On Saturday, Nov. 21, 2009, the U.S. Senate moved a step closer to passing a bill to overhaul the nation’s healthcare system. The Democratic leadership achieved a key procedural victory when it secured the 60 votes required to begin debating and amending the Senate’s version of health care reform legislation titled “The Patient Protection and Affordable Care Act” (H.R. 3590) after the Senate’s Thanksgiving break.
Subtitle H of the Senate bill contains a controversial provision to enact the Community Living Assistance Services and Supports Act (the “CLASS Act”). The CLASS Act, originally introduced by deceased Sen. Edward Kennedy (D-MA), Congressmen Frank Pallone (D-NJ) and John Dingell (D-MI), calls for the establishment of a national, voluntary disability insurance program that would enable individuals with severe functional impairments and their families to purchase community living assistance services and support to maximize a person’s functionality and independence. A similar proposal is also contained in the House’s healthcare reform bill, the “Affordable Health Care for America Act” (H.R. 3962). According to the sponsors, the CLASS Act would benefit adults who become severely functionally impaired (individuals who are unable to perform two or more functional activities of daily living) by creating a new national long term care insurance program financed by voluntary payroll deductions designed to provide a cash benefit to help people obtain services and support, while providing beneficiaries with more choices and opportunities to live and participate in their communities. Beneficiaries, for example, would be able to use funds to:
- obtain housing modifications;
- acquire assistive technologies,
- hire personal assistance services, or
- secure transportation.
To qualify for benefits under the Senate bill, individuals must be 18-years-old and must have contributed to the program for at least five years prior to being eligible for benefits. All working adults would be automatically enrolled in the program and would pay a monthly premium (presently estimated to be approximately $65 per month). Employees, however, would be able to opt out of enrollment.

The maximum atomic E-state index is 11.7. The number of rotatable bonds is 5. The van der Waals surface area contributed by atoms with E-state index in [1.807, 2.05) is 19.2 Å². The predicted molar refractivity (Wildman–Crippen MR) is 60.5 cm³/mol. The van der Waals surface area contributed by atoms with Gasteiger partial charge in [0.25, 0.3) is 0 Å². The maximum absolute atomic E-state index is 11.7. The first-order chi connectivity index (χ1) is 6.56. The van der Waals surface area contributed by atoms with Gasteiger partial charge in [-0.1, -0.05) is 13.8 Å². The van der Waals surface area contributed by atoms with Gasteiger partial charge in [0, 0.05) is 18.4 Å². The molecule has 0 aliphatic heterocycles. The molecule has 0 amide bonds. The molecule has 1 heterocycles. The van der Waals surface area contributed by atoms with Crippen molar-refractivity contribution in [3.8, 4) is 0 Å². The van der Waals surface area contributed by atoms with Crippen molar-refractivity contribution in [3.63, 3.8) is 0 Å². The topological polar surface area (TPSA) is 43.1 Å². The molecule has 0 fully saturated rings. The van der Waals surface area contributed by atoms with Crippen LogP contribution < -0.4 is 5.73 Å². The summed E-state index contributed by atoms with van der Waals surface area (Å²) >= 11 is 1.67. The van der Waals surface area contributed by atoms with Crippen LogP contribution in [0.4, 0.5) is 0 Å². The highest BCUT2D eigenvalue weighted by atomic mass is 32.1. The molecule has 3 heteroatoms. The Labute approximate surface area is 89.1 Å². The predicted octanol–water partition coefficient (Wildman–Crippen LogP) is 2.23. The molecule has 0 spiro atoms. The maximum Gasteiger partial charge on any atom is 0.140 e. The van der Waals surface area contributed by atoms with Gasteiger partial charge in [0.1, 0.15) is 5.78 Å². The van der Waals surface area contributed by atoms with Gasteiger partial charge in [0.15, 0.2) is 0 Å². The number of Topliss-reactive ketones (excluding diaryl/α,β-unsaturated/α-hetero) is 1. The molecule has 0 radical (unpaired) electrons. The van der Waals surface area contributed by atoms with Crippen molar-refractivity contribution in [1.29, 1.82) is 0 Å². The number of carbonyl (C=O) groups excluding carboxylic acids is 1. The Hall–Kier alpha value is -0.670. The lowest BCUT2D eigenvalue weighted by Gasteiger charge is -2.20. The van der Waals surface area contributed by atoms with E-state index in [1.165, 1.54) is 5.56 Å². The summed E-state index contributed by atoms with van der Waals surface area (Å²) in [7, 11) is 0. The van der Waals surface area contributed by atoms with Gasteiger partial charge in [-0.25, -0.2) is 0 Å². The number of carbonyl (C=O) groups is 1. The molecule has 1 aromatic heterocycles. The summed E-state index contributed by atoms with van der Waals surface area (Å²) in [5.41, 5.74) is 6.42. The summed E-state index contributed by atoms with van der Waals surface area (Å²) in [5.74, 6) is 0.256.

The CLASS Act’s proponents argue that “the large risk pool to be created by this program would make added long term care coverage much more affordable than it is currently, thereby reducing incentives for people with severe impairments to “spend down” to Medicaid. Proponents also note that CLASS Act participation would be voluntary and the premiums would be designed to cover all program costs. The proposal is widely supported by disability rights groups and groups advocating on behalf of community-based services, including the American Association of Homes and Services for the Aging.
The CLASS Act, however, faces many hurdles and ultimately may not succeed. For example, the insurance industry is fighting to remove the CLASS Act from final healthcare legislation, arguing that its modest benefit would not adequately protect Americans who need nursing home care or 24-hour home healthcare services. An additional potential problem with the proposal is the lengthy waiting period requiring a beneficiary to wait five years before making any claims.
Although the fate of the CLASS Act is yet undetermined, many people believe that it is likely to be included in any final health reform legislation because it would help the bottom line by generating Federal revenue for approximately the first two decades after its enactment. In its preliminary analysis of the House bill, for example, the Congressional Budget Office projected that because the CLASS Act would pay out far less in benefits than it would receive in premiums over the 10-year budget window, it would reduce deficits by about $72 billion, and by a smaller amount in the following decade. After 2029, however, the program would start contributing to the Federal deficit.
Please contact one of the authors or a member of the Long Term Care practice group if you would like more information about the CLASS Act.
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